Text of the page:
Monday, February 27, 2012

First Open-Water Fish of the Year-February 25, 2012

My friend Ben wanted to fly-fish some open water on Saturday morning.  Lots of choices as far as the local public ponds were concerned, since most of them had become 100% ice-free in the past week.  Of course, late in the previous week we got hit by a snowstorm and a brief return to colder temperatures.  How would this affect the fish?

We met at one of the ponds, fly-fished for about an hour.  We each caught one tiny crappie.  First open water fish of the year!  :hello2:

Then we headed to another pond.  We fished for a couple hours before Ben had to leave.  It was slow...we'd each caught at least 2 crappies, and missed several other fish.

Since I was there, I decided to stay after Ben left to try a couple other spots.  I ended up trying just one spot, and stood there for another hour, and caught a total of (at least) 16 crappies.  THAT was fun!

Yes, it was cold...had to fly-fish with gloves on, and also had to clean the ice out of the line guides every 2nd or 3rd cast.

It was very fun, great to finally catch some fish on fly-gear from open water again, and the fish fought well.  What caught fish for us was chartruese microjigs under an indicator.

Monday, February 20, 2012

Twist on a Crayfish Fly Pattern

I was watching a Barry Reynolds video on YouTube about fly-fishing for carp.
One of the patterns he likes is Dave Whitlock's NearNuff Crayfish.
That's a great-looking pattern.  In searching for the tying instructions for that, I stumbled across Davy McPhail's carp-crayfish pattern video:

I liked Davy McPhail's pattern in that it didn't bother with claws.  Studies have shown fish will attack a crayfish without claws before striking one with claws.  I made this pattern even easier by omitting the eyes.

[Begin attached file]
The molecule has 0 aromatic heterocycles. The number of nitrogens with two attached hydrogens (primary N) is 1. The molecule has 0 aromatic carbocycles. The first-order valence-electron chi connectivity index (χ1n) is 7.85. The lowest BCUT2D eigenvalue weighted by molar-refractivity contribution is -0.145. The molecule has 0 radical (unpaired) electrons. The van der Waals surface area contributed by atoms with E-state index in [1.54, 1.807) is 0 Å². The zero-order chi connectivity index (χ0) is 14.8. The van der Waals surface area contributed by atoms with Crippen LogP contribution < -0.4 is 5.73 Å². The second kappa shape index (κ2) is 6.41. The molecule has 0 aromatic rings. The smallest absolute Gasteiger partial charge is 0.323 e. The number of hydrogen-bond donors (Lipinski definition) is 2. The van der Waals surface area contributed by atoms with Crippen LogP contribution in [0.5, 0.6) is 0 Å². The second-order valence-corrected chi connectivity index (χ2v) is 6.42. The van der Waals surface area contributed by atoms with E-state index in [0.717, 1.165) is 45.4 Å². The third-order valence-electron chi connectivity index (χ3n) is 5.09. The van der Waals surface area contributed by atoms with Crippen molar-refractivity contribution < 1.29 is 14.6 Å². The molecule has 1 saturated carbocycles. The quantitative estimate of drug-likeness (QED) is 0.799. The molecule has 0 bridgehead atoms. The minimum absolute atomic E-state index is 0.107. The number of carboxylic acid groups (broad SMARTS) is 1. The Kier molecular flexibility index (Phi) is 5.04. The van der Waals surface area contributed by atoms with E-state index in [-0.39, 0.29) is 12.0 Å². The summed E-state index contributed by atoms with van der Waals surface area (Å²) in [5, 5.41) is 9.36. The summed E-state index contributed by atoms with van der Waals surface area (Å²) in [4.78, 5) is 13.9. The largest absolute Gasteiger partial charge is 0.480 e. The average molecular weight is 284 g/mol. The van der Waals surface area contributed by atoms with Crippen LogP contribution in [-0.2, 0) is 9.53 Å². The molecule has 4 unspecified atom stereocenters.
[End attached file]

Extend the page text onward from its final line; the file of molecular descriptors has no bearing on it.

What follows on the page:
I think this is a good-looking pattern as well, is VERY easy to tie, and stands up nicely.  I tied these on size 8 and 6 hooks.  I can't wait to try it on some fish once the ice melts off the local waters!

Another crayfish pattern, the Foxee Red Clouser, also looks really good.  I've tied some, but haven't put them in front of fish yet.

Ice Fishing, 2-19-2012

Crazy cell phones.Why is it that I rarely hear/feel my cell phone buzzing away in my pocket...yet far more frequent are the times I  can feel it buzzing, when it really ISN'T?  Phantom buzzing?
I'd been thinking I should call my buddy Jay and see if he wants to ice fish today.  Well, here it was mid-afternoon, and I hadn't made the call.  I checked my phone.  Jay had left a couple messages before noon, and I hadn't noticed even though my phone had been in my pocket the entire time.

I returned his call, and we made plans to ice fish the next morning, as I had other plans in the afternoon.
We were on the ice and started fishing around 8:30am.We had 8" of pretty good ice under us, as well as some sunken cedar trees with fish around them.  Fishing waxed and waned, but there was always some "chasers" or "lookers" to keep it interesting.

A friend of ours joined us out there around 10:30am.  We all caught plenty of fish.  Very conservatively, I'd say I caught at least 45 crappies and 5 largemouth bass before I left at 12:30pm.  Jay caught even more than I did.  The crappies were very fat and healthy.  I measured a half-dozen of my larger ones (all were released), and they were 11.5-inchers.  Jay's biggest was a fat 12.5-incher.  Most of the bass were small, with the biggest one being  a chunky fish of maybe 12"-13".

I caught some fish on a small Salmo Chubby Darter, but by far the most fish were caught on a Swedish Pimple spoon, which I usually tipped with a Gulp! 1" Fish Fry.

Very fun morning!
Me, happy to have my first crappie of the morning!

Crappie that hit a Salmo Chubby Darter.

Chunky crappies!

Love the subtle colors of a crappie!

Jay, with the biggest crappie of the morning, a 12.5-incher.

Friday, February 3, 2012

Fly-Fishing Lessons Learned in 2011

I try to do this after each year, in hopes that I will remember SOME of what I thought I learned from each year's fishing adventures.

Here's some of the things I learned: